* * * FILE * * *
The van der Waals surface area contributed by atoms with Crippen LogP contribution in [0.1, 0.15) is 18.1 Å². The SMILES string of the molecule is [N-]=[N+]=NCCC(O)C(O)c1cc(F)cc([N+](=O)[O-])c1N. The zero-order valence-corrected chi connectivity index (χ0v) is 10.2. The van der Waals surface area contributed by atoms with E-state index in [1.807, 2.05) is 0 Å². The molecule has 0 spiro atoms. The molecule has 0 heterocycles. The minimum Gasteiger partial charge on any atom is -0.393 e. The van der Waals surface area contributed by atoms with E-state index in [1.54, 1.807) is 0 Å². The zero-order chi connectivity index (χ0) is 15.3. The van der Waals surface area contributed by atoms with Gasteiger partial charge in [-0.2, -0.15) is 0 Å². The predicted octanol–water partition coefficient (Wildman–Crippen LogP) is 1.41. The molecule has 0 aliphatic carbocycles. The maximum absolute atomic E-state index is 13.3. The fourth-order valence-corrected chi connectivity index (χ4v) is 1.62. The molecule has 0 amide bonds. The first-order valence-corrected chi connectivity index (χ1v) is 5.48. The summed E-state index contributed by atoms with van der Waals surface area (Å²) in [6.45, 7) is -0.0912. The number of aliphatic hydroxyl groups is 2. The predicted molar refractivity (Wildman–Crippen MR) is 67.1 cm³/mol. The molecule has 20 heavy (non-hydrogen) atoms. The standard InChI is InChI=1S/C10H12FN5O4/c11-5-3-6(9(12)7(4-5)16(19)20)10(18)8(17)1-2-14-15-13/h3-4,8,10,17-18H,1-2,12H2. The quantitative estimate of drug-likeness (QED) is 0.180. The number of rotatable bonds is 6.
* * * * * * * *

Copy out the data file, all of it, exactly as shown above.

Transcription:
The van der Waals surface area contributed by atoms with Crippen LogP contribution in [0.1, 0.15) is 18.1 Å². The SMILES string of the molecule is [N-]=[N+]=NCCC(O)C(O)c1cc(F)cc([N+](=O)[O-])c1N. The zero-order valence-corrected chi connectivity index (χ0v) is 10.2. The van der Waals surface area contributed by atoms with E-state index in [1.807, 2.05) is 0 Å². The molecule has 0 spiro atoms. The molecule has 0 heterocycles. The minimum Gasteiger partial charge on any atom is -0.393 e. The van der Waals surface area contributed by atoms with E-state index in [1.54, 1.807) is 0 Å². The zero-order chi connectivity index (χ0) is 15.3. The van der Waals surface area contributed by atoms with Gasteiger partial charge in [-0.2, -0.15) is 0 Å². The predicted octanol–water partition coefficient (Wildman–Crippen LogP) is 1.41. The molecule has 0 aliphatic carbocycles. The maximum absolute atomic E-state index is 13.3. The fourth-order valence-corrected chi connectivity index (χ4v) is 1.62. The molecule has 0 amide bonds. The first-order valence-corrected chi connectivity index (χ1v) is 5.48. The summed E-state index contributed by atoms with van der Waals surface area (Å²) in [6.45, 7) is -0.0912. The number of aliphatic hydroxyl groups is 2. The predicted molar refractivity (Wildman–Crippen MR) is 67.1 cm³/mol. The molecule has 20 heavy (non-hydrogen) atoms. The standard InChI is InChI=1S/C10H12FN5O4/c11-5-3-6(9(12)7(4-5)16(19)20)10(18)8(17)1-2-14-15-13/h3-4,8,10,17-18H,1-2,12H2. The quantitative estimate of drug-likeness (QED) is 0.180. The number of rotatable bonds is 6.